Many of us are unaware of it, but as the world's population is growing, 13,000 new buildings must be built per day to meet the demand and match this growth. As a result, the global construction market is constantly growing, and it is responsible for 10% of the world's GDP, in a $14T market that keeps on growing.

One of the main contributors to growth, which appears to be a vital part of the solution, is technology. Like the food, agriculture, retail, and commerce industries, technology is changing the entire construction industry and we are witnessing a growing demand for it. Therefore, it might not be surprising that 2021 saw record demand for construction technology (ConstructionTech), and specifically Israeli innovation in the field.

For example, the ConstructionTech startup Versatile raised $80M from Insight Partners and Tiger Global Management for its smart, real-time load-management system for cranes. Versatile's technology contributes to construction site safety and enables managers to increase their efficiency. Other Israeli ConstructionTech startups have raised significant funding as well. Buildots has recently announced funding of $30M for its construction planning monitoring technology, and Veev raised a sum of $200M. Veev's technology creates a faster and more efficient building method as well as process.

These startups solve some of the industry's major pains related to workforce shortage, low productivity, and repetitive manual activities. Eventually, all these challenges are interconnected, and this is exactly where ConstructionTech solutions come into play.

For example, 25% to 40% of the current construction workforce in the Western world will retire by 2030, with only 3% of young adults (18-25) interested in working within the industry. In addition, old and traditional tools such as fax and snail mail (not Email) are still common and are widely used to send orders within the material supply chain. Moreover, workers spend multiple hours per day on manual and repetitive daily tasks and still buy approximately 20% of needed materials in the US at Home Depot.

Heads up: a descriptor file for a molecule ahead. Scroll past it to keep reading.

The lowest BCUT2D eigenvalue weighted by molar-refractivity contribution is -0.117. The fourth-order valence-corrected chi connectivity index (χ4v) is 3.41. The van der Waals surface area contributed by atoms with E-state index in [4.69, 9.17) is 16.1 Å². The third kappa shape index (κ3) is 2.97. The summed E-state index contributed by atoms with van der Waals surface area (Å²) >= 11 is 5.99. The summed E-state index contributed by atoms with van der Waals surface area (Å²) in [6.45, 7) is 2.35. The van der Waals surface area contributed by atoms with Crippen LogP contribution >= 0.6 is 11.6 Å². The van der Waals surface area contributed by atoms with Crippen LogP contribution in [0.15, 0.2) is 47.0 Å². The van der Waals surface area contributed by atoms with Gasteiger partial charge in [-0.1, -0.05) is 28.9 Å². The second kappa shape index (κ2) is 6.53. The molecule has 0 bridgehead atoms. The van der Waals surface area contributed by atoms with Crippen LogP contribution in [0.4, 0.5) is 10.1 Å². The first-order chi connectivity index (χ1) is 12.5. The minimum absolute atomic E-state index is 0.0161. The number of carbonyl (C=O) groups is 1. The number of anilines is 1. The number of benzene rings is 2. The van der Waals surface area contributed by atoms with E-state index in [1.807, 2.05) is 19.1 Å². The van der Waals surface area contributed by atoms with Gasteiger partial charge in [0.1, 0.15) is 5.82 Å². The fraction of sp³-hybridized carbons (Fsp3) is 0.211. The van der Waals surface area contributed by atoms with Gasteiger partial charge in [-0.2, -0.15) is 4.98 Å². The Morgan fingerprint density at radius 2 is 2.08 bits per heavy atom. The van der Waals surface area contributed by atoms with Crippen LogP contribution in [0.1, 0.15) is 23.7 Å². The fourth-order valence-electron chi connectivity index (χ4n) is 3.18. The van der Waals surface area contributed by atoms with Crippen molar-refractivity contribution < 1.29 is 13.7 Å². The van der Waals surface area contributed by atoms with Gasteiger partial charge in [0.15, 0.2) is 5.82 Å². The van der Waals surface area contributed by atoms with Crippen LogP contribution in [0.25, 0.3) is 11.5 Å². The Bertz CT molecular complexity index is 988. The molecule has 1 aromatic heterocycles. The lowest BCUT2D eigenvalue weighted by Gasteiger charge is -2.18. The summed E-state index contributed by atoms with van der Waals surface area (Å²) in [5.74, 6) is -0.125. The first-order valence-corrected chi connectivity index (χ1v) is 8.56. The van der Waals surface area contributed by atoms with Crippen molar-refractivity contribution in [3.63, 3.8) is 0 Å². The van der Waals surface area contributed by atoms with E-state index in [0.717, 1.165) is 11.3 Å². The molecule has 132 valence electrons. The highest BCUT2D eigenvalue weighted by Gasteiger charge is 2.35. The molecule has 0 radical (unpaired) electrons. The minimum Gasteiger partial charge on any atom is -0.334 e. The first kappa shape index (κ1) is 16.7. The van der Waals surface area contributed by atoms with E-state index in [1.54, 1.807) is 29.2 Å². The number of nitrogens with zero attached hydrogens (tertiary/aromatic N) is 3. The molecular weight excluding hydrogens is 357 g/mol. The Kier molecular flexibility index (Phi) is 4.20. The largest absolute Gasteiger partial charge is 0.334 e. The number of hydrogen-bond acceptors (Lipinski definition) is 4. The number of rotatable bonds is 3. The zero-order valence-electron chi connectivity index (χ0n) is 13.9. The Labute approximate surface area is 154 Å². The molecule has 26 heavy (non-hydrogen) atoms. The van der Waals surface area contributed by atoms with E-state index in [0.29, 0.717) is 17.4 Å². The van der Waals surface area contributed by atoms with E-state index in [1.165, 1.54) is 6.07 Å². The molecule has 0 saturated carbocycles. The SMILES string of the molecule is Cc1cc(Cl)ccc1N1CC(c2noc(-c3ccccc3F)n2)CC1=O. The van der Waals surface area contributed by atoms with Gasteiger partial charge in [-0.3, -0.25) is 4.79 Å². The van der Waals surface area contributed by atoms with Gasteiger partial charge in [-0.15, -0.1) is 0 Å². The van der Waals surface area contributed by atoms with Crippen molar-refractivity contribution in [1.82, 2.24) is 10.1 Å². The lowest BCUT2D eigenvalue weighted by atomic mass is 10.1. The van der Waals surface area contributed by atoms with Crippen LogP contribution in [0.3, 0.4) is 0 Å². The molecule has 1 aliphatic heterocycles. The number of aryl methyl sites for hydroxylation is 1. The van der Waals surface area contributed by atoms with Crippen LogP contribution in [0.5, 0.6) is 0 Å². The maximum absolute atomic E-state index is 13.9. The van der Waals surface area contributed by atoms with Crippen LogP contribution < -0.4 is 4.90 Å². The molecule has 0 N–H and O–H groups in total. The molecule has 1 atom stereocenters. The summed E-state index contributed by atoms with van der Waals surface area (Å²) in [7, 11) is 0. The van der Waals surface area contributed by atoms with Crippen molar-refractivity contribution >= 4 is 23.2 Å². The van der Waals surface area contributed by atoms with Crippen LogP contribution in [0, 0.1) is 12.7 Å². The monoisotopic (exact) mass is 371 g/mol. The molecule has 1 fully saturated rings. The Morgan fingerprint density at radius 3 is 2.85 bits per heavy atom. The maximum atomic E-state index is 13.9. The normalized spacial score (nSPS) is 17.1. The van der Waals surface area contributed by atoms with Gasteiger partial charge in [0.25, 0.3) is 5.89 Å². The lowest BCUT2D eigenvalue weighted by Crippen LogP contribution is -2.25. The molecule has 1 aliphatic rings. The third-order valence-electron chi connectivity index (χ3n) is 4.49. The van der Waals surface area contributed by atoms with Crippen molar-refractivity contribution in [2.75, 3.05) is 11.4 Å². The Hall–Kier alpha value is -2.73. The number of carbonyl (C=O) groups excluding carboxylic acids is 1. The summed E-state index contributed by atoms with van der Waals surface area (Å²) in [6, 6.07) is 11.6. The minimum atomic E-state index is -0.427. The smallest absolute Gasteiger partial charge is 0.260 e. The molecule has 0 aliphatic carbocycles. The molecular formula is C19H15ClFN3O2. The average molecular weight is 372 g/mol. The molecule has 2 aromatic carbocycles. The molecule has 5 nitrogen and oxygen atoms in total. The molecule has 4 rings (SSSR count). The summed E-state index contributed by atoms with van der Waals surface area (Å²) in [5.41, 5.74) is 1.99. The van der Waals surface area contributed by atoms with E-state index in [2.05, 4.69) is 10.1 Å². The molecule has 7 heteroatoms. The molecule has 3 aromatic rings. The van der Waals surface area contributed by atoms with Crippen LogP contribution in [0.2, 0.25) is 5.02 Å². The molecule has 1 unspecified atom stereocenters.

All these issues call for technological intervention. Gladly, some of the new tech trends introduced during the Covid-19 pandemic perfectly meet the needs of the construction industry. For example, as many of us had to adapt to remote work, inspectors adopted monitoring tools to oversee their construction sites remotely. The most significant opportunity, however, seems to lay in automation and robotics.

The labor shortage is one of the main concerns among industry leaders. Moreover, the safety of workers in construction sites and the need to perform repetitive and sometimes dangerous tasks call for the massive adoption of technology. With the addition of AI and ML, the construction sector can advance to greater efficiency and safety without compromising the quality of work. One example is fully automated excavation, a task that, with proper automation, can be made with increased productivity and safety. A recent McKinsey analysis shows that higher productivity and autonomy would add another $1.6 trillion to construction's global value.

While the global construction industry might still cling to traditional working methods and tools, recent funding rounds and deals within the construction tech arena demonstrate the unique opportunity of technology and its adoption for the construction industry. As leading businesses have already realized, technology adoption is the true catalyst that can bring the construction industry to the 21st century. Coupled with continued population growth that pushes the demand for housing, this opportunity makes today the best time to build a ConstructionTech startup.

Written by Zachi Flatto, ConTech CEO